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March 24, 2014

Retirees' paperwork, stuck in a mine, points to government's balky IT problems

(Continued)

BOYERS, Pa. —

And you can't put a computer file in a manila folder.

"We do print them out, right now. But we won't in the future," said Doug Berger, who supervises this operation. The printed-out documents are put in the folder, and it continues.

Now, Step 3: The file moves around the corner to an adjacent cavern. The workers there have a vital but frustrating job. They must call, email, fax, badger and harass workers in other federal agencies to find paperwork that has been left out of the file.

"I used to chase people for months — literally — for one signature on one piece of paper. You want to talk about an egregious waste of taxpayer money?" recalled said one worker who left the mine recently and declined to be named because of fears of retribution.

Step 3 usually takes a few days to a few weeks. But if anybody's file is misplaced along the way, it slows everybody's work down.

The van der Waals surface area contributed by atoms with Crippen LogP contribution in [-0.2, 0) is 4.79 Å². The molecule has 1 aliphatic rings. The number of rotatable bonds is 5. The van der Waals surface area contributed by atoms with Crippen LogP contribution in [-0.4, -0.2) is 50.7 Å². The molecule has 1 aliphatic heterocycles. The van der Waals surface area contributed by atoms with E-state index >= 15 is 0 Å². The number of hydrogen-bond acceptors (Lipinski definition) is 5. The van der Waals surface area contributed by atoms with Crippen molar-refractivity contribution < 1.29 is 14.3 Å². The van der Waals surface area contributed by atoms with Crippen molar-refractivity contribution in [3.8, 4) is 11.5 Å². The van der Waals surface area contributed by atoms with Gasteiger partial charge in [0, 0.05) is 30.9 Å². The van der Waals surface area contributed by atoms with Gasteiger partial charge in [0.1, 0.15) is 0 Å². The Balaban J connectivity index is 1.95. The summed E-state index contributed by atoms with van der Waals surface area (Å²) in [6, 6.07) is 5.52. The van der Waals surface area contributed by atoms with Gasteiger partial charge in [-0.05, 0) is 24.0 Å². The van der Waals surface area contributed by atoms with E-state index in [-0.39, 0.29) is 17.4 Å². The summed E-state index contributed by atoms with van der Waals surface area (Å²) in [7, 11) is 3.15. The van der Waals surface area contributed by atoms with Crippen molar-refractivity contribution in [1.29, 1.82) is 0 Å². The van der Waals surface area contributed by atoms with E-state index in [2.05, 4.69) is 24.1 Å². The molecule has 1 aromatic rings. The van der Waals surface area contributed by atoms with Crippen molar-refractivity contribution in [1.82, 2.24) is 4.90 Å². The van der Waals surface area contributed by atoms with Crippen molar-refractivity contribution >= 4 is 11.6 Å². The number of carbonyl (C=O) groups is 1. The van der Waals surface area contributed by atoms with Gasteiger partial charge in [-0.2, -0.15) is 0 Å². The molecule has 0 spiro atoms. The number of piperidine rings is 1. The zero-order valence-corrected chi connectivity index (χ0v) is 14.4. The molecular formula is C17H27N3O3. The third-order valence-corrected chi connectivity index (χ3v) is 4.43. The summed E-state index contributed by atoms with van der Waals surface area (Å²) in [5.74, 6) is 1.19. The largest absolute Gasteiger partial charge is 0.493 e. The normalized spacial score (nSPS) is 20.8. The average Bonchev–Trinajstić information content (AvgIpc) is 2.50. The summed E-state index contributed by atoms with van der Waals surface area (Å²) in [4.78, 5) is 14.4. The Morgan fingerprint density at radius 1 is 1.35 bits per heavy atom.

"On a daily basis, we would get from five to 50 emails, asking everybody to take time out of their day to search their desks for case files," the former worker said. That worker said the experience of hunting down lost paperwork and lost files inside an underground cavern had been bad enough to force a career change.

The worker's new job: setting off explosives.

"I'm handling live ordnance on a daily basis, just to get out of there," said the worker, whose company blasts holes in the ground for oil and gas wells. "One of the five worst jobs in the world was a great alternative to being down there."

Finally, when all the file's missing papers are found, the file moves on to a new set of workers in a new set of caverns.

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